It is the 21st century and we’re waking up to a huge environmental crisis.
Humans are using up all available non-renewable sources of energy on the planet.
There are multiple crises at play which are contributing to this global environmental crisis – non-uniform human population explosion, large scale deforestation, excess consumption, unimaginable production of non-biodegradable waste, a lack of responsible waste management and recycling issues which as this story today on BBC News… the list goes on and on.
It is only recently (in the past couple of decades) that we’ve started paying heed to our surroundings and tried to assess the human impact and the consequences. Thus, the solutions to our problems are still work-in-progress. But among the many important steps we must take to curb our problems, ‘recycling our waste and resources’ is a top priority.
Therefore, paperboard products made of 100% recycled paper are an obvious choice to replace various non-sustainable and costly materials. In fact, paperboard tubes have been around for a while now, dating back to 1950s, and have proved to be cheap and eco-friendly.
Now used in a variety of industries ranging from packaging to construction, paperboard is particularly known for its strength and structural integrity and enable 100% recyclability.
Characteristics that make paperboard the first choice for the construction industry:
100% recyclable – can be reused or recycled as desired
Inexpensive – relative to other structural material available
Strength & stiffness – ability to support structural loads as per building codes
Technological advancements in engineering processes have enabled paper tubes to be highly engineered making them suitable for a variety of uses in construction and industrial winding operations. Depending on the use and function for which it is being used, the paperboard cores and tubes can be engineered for the required size, strength and integrity for numerous industrial and construction applications.
Application of Paperboard Tubes in Architecture
Until as recently as 2010, the use of paperboard was limited in the field of architecture. This was based on the fact that paper strength is compromised when exposed to high humidity levels. This limited its use for various load bearing structures.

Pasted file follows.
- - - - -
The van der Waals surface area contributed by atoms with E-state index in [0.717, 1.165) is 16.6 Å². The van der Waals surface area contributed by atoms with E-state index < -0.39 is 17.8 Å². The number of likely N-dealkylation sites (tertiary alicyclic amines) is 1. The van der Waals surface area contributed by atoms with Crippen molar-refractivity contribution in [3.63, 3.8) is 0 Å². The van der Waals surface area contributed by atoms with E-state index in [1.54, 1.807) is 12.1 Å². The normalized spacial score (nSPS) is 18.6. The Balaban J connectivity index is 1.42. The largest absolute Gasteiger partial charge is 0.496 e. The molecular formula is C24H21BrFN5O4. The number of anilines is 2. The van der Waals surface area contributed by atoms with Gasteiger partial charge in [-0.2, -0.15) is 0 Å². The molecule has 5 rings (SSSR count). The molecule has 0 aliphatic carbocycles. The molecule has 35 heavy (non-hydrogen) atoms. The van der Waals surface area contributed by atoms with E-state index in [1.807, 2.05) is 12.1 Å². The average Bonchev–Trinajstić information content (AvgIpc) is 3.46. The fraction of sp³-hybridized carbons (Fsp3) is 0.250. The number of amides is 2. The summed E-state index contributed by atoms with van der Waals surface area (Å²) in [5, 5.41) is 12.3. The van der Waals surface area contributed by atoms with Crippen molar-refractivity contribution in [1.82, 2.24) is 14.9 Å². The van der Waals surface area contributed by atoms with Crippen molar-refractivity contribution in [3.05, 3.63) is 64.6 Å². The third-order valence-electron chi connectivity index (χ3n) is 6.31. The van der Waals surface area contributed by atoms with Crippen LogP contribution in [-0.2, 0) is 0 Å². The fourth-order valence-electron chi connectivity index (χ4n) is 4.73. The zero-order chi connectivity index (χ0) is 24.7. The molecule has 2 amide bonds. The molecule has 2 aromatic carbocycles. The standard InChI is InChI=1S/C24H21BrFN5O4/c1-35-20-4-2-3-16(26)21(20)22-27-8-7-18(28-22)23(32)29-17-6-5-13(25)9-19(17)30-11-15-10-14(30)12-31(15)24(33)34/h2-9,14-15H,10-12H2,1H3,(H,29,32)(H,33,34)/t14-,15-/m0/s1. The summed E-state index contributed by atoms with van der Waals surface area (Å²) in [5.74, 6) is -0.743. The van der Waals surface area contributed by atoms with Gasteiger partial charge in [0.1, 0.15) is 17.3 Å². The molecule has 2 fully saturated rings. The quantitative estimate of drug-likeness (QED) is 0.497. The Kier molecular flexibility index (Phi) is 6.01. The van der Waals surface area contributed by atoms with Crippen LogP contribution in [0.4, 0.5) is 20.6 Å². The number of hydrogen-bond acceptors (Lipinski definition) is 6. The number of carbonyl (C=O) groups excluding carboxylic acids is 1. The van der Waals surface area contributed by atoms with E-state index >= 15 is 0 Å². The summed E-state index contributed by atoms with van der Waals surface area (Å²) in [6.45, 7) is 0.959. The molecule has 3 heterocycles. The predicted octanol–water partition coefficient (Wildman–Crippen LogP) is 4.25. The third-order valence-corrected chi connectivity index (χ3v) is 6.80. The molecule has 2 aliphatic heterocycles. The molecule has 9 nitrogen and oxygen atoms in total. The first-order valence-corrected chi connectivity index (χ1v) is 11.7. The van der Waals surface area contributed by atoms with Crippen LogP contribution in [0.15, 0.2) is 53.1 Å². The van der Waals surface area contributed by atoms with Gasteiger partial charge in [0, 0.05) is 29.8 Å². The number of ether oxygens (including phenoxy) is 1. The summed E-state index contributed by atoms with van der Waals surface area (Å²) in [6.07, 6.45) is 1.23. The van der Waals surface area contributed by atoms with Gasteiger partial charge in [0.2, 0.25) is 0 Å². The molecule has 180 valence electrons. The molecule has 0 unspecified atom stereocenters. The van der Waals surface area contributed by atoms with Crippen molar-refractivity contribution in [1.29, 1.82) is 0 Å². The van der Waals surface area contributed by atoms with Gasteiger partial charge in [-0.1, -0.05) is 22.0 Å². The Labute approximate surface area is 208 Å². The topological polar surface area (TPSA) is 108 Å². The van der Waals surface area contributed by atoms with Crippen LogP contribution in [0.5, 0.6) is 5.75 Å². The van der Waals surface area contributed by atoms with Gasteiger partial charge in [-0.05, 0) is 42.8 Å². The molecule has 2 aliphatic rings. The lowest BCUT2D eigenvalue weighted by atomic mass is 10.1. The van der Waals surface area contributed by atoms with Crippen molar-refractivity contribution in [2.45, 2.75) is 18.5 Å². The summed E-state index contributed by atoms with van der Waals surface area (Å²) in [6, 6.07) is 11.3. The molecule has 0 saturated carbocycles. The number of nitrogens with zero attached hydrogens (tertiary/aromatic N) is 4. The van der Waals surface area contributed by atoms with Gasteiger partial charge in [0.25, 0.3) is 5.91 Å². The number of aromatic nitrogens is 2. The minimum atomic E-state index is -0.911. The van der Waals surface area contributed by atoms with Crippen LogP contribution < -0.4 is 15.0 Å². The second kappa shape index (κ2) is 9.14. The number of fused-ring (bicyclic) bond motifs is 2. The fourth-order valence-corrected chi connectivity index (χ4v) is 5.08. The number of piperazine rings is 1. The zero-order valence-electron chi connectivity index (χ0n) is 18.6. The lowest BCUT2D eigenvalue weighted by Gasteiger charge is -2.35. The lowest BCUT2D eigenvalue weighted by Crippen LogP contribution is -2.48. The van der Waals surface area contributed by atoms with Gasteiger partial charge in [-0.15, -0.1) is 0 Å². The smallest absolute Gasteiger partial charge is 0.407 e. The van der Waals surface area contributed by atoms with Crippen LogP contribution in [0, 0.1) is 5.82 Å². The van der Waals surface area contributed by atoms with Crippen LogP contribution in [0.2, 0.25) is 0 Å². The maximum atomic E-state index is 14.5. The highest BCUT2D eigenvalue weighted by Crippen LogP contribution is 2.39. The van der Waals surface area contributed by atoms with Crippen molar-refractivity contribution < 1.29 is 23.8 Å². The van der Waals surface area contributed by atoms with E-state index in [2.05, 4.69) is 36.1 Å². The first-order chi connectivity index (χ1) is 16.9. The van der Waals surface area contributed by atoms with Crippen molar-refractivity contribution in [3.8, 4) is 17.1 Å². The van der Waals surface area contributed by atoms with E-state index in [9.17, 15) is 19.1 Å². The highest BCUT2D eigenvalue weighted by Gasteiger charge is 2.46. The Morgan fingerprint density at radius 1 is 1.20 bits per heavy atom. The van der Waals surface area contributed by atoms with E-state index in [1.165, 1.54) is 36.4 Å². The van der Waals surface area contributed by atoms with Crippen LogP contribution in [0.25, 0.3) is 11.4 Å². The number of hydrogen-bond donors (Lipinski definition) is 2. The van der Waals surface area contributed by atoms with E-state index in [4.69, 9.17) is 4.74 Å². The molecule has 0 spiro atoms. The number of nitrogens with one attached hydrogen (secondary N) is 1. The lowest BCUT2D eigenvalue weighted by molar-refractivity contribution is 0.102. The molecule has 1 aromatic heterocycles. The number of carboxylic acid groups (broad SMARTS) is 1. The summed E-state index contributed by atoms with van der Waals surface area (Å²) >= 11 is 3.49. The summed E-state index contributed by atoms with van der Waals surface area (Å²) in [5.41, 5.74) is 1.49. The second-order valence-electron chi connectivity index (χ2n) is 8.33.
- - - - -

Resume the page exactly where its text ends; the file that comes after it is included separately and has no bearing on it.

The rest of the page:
However, thanks to some very powerful and pioneering work by 2014 Pritzker prize-winning Japanese Architect Shigeru Ban, we are now capable of manufacturing paperboard tubes which are specially treated to prevent moisture penetration. This technique has allowed paperboard to be used for architectural structures that display high load bearing capacity and structural strength that meet the compliances and permits.
Thus, paperboard tubes now find wide use in designing temporary or semi-permanent structures such as exhibition and entertainment spaces, houses, shelter homes and even bridges! Shigeru Ban’s design was used following the devastation of Typhoon Haiyan in November of 2013 to provide emergency shelter in the Cebu region of the Philippines.
Paperboard Tubes in Construction Engineering
As mentioned previously, paperboard tubes have been used in the construction industry since 1950s, primarily for creating concrete columns for building frame construction. Large diameter tubes have also traditionally been used for horizontal formwork for bridges and similar structures.
While the currently available paperboard tubes are not optimized for heavy structural application, there is huge merit in using paper tubes for designing structures due to its recyclability and sustainable use.
Currently, numerous research work is already underway globally to make effective use of paperboard material and tubes to replace high cost material which can enable low cost and sustainable construction. This can potentially address the worldwide need for low cost housing and construction.
It is indeed the need of the hour – to act responsibly and rationally.
If you’d like to discuss your options in regards to cardboard tubes in the construction industry, please get in touch via our website, or call us on +44 1757 630226.